LONDON — The Leave campaign won last year’s Brexit referendum because of elderly people “obsessed” with immigration, according to Sir Vince Cable.
Speaking at lunch for the parliamentary press gallery on Wednesday, the former Business Secretary claimed that the Brexit vote was fuelled “overwhelmingly” by “elderly people who were obsessed by the worry of 80 million Turks coming to their village.”
“Immigration was a massive issue for them though they never actually encountered any,” he added.
Sir Vince — who is set to be elected new leader of the Liberal Democrats next week — told the lunch that many Brits who voted for Brexit 13 months ago were driven by a “sense of nostalgia” for a country they grew up in which they felt had been lost over time.
He added that Brexit campaigners successfully built a winning coalition of nostalgic elderly people in the rural regions of southern England and “bitter” people in northern towns who were hugely concerned with the issue of immigration.
Brexit being cancelled is a “very real” prospect
Sir Vince reportedly told journalists he believes there is a “very real” prospect of Brexit not taking place as soon as politicians and civil servants realise the complexities of taking Britain out of the European Union.
This is a line that the soon-to-be Lib Dem leader has repeated on numerous occasions recently. Speaking to Business Insider at a summit in central London last week, the veteran MP for Twickenham claimed that the majority of British people will soon be against leaving the EU once faced with the “economic impacts” of leaving the 28-nation bloc.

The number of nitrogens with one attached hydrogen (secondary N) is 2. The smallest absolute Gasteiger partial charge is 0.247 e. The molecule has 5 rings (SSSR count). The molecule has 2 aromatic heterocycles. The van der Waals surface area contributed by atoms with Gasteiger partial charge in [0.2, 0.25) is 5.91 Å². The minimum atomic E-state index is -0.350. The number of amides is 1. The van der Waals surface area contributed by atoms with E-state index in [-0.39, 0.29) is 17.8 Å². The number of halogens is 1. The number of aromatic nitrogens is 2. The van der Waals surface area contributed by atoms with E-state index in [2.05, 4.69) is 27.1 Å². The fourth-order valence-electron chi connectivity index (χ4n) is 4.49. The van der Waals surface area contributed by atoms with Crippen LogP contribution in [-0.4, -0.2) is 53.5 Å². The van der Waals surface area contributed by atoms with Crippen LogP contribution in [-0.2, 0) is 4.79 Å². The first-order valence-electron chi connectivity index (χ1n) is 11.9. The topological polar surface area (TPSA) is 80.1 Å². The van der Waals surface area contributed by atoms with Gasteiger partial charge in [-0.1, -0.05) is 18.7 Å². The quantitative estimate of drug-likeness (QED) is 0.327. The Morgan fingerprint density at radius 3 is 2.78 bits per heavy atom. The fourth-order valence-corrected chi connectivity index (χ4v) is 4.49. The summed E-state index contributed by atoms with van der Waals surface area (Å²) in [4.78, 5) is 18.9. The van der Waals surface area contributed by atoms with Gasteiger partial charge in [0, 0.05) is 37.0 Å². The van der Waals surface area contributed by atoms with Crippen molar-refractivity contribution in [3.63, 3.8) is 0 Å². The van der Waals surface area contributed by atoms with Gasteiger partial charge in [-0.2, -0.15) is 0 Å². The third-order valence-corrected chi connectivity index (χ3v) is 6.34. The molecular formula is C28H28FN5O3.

Sir Vince told BI:
“I think it is right to aim for Britain remaining in the single market and customs union and retaining all of the collaborative arrangements around research and environmental standards. They are things we should be fighting for.
“But it may be that at the end of it, we are faced with a stark choice between crashing out of the EU with a no deal or a very bad deal, or on the other hand going back to membership. That’s why my party argues that we should have a further vote on this. That didn’t resonate with voters at this year’s election. We all know that. It was premature and people thought we were harking back to the last one. But in two years time when it’s very clear what the economic impacts are I think the public will welcome that kind of option.”
The former cabinet minister announced his bid to become next Lib Dem leader last month and is set to be crowned outgoing leader Tim Farron’s successor next week due to no other Lib Dem figures choosing to stand against him.
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